Will the new Alzheimer’s drug stave off brain decline?

Can the tide finally turn in the search for an effective treatment for Alzheimer’s disease? That was the suggestion of a story last week about a new drug, lecanemab, which appears to improve the symptoms of early Alzheimer’s.

For decades, researchers have been working on drugs to treat the condition without much success, so understandably there was excitement after the pharmaceutical companies behind lecanemab – Eisai and Biogen – announced that it slowed early Alzheimer’s, particularly cognitive decline, by 27 percent over 18 .months in a trial of 1,795 people.

But while this was hailed as a “historic moment”, the trial data is not yet available for independent review – and past experience with similar drugs suggests we should be cautious.

The preliminary lecanemab data are unique in that they show that the drug can slow disease progression

Last year, Good Health reported on aducanumab, the first new Alzheimer’s drug in two decades to be approved by the US regulator, the Food and Drug Administration (FDA).

The approval was controversial because, despite removing plaque in the brain (seen as a hallmark of Alzheimer’s), the drug did not significantly improve symptoms.

In addition, more than 35 percent of trial participants experienced brain side effects, including swelling, reported a study in the journal JAMA Neurology earlier this year that analyzed data from a number of trials.

There are also ongoing studies of a very small number of patients who died after taking aducanumab. Lecanemab works in the same way as aducanumab (but appears to target a slightly different type of amyloid) – and the preliminary data suggests that the rate of side effects, such as swelling or bleeding in the brain, was 21.3 percent in the lecanemab- group and 9.3 percent in the placebo group; something the developers described as ‘within expectations’.

Both aducanumab and lecanemab clear the brain of plaque, formed by a build-up of a sticky protein called amyloid – this has been linked to dying nerve cells.

Until now, most drugs that target amyloid, including aducanumab, have not led to a clinical benefit, ie. improved brain function or memory.

The preliminary lecanemab data are unique in that they show that the drug can slow disease progression.

However, some experts have said the drug’s ability to slow cognitive decline is modest, and it’s not yet clear whether patients will find it meaningful.

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The approval was controversial because, despite removing plaque in the brain (seen as a hallmark of Alzheimer’s), the drug did not significantly improve symptoms.

In the trial, the difference between people given the drug and those given a placebo was 0.45 points on the 18-point clinical dementia scale, which measures memory and cognitive ability.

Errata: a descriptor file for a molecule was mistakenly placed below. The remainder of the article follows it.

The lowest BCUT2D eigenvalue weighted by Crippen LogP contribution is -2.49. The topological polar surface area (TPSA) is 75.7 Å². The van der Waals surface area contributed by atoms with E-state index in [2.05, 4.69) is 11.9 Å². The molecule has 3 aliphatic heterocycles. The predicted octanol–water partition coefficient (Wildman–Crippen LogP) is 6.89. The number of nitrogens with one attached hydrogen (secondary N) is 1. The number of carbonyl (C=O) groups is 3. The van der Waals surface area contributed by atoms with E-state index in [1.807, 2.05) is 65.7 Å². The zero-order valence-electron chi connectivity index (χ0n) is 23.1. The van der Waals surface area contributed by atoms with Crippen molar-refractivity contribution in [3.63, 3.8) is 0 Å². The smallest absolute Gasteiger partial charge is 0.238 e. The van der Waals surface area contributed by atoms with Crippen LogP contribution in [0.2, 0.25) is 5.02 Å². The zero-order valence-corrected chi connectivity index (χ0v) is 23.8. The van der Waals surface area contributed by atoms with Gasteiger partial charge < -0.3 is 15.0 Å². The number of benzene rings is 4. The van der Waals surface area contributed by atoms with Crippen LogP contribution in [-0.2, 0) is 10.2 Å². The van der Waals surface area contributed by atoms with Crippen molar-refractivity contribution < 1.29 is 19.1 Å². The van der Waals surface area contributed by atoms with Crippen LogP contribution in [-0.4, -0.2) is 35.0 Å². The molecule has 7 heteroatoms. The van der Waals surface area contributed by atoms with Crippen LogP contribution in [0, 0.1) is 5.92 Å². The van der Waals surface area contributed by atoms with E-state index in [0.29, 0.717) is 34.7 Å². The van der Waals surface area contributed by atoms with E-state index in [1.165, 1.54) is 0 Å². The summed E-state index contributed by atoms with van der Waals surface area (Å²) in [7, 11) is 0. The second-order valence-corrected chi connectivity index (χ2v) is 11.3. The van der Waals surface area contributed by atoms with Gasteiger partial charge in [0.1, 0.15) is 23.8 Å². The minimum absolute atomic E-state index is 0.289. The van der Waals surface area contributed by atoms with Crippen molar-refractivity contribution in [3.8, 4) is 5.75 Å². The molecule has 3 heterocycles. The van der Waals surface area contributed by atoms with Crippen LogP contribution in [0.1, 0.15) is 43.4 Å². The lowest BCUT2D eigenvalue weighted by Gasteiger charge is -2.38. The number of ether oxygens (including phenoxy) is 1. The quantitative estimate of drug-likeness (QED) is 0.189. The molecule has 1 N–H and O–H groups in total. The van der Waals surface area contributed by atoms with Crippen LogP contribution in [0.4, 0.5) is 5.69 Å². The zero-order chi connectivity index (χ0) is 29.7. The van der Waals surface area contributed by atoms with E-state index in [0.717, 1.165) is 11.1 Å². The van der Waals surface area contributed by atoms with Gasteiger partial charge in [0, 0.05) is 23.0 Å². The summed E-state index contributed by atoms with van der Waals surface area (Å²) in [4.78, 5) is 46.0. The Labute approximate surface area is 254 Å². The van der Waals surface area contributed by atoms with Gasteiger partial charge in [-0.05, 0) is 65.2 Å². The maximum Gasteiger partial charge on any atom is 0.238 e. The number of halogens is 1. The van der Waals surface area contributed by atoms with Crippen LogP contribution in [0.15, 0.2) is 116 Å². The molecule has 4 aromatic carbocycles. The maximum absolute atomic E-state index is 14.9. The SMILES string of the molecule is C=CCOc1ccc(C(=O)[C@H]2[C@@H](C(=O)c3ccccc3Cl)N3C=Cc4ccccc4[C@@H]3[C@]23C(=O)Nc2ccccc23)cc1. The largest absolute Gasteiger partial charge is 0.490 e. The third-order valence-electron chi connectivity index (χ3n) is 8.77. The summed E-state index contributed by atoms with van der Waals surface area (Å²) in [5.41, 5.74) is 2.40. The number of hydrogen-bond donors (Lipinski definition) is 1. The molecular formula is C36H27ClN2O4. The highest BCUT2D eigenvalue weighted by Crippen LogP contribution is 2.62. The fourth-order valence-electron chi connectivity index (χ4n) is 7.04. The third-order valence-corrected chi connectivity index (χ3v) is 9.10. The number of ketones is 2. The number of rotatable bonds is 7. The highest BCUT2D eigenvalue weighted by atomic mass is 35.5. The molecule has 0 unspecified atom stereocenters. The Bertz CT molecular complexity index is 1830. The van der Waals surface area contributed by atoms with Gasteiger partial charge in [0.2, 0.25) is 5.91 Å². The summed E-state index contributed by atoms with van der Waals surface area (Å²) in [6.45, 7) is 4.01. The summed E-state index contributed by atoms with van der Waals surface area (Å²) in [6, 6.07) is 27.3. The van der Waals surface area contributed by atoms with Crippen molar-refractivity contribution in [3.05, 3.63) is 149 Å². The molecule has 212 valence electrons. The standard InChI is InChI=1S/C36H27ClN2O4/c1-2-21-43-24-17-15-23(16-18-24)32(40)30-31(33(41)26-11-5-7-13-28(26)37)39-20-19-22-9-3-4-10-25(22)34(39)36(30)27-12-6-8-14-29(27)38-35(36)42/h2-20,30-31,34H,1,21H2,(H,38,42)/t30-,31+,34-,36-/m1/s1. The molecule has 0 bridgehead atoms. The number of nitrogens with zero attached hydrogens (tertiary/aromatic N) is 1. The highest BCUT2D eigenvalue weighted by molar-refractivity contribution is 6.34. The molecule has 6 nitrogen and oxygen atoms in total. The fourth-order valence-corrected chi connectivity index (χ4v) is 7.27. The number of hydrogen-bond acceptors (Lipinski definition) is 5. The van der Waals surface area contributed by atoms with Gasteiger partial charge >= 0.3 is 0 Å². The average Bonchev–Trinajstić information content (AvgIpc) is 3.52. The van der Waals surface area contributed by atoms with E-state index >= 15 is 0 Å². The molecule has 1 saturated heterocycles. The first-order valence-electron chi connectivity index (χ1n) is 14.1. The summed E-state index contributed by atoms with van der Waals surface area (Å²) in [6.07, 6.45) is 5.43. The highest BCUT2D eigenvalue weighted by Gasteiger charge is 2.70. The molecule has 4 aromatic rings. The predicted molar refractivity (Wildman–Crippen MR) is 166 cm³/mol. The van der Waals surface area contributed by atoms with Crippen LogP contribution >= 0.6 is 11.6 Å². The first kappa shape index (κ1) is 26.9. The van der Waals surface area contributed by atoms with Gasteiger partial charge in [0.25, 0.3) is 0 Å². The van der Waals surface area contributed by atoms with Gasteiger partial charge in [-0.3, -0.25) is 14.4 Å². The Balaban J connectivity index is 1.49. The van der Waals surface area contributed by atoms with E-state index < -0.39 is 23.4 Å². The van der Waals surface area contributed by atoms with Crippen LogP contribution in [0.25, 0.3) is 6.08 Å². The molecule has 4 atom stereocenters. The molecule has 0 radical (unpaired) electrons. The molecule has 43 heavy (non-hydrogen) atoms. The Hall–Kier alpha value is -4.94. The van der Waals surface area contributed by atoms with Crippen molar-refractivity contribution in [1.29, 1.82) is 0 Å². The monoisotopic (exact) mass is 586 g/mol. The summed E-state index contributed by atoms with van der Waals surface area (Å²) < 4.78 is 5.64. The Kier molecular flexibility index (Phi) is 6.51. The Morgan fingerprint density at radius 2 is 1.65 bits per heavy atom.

As one expert commented: ‘The accepted minimum difference varies from 0.5 to 1.0 points.’

There are other challenges, such as convenience – it is given as a fortnightly infusion; although a simpler injection of lecanemab is also being tested in early trials.

The developers say the trial results will be presented at a conference on November 29 and published in a peer-reviewed journal, with plans to file for approval in the US, Japan and Europe next March.

But like aducanumab, lecanemab has been given fast-track status by the FDA, which could see it approved in the US in January.

It is clear that there is great interest in a cure for dementia – but what is not clear is whether we are one step closer to the Holy Grail.

What the experts say

Professor Tara Spiers-Jones, group leader at the UK Dementia Research Institute at Edinburgh University, said: ‘If the data holds up to scrutiny, this is fantastic news indeed. Although this is not a “cure” because it does not return people to normal, it would still be a huge gain to slow cognitive decline and maintain the ability to perform daily activities.’

Dr. Charles Marshall, an honorary consultant neurologist at Queen Mary University of London: “The benefits are quite small and must be weighed against the risk of side effects, including inflammation and bleeding in the brain.”

Peter Passmore, Professor of Aging and Geriatric Medicine at Queen’s University Belfast:'[clinIcal benefits] appear to be small, and the debate will be about how clinically relevant the changes are.’

Masud Husain, professor of neurology at Oxford University: “Although the summary of the results seems very encouraging, we must be cautious until we are allowed to review the data in full. It is also important to remember that the trial results only apply to people with mild Alzheimer’s disease . . . and that there were important side effects.’

Rob Howard, professor of geriatric psychiatry at University College London:

‘This is an unequivocally statistically positive result and represents something of a historic moment.’


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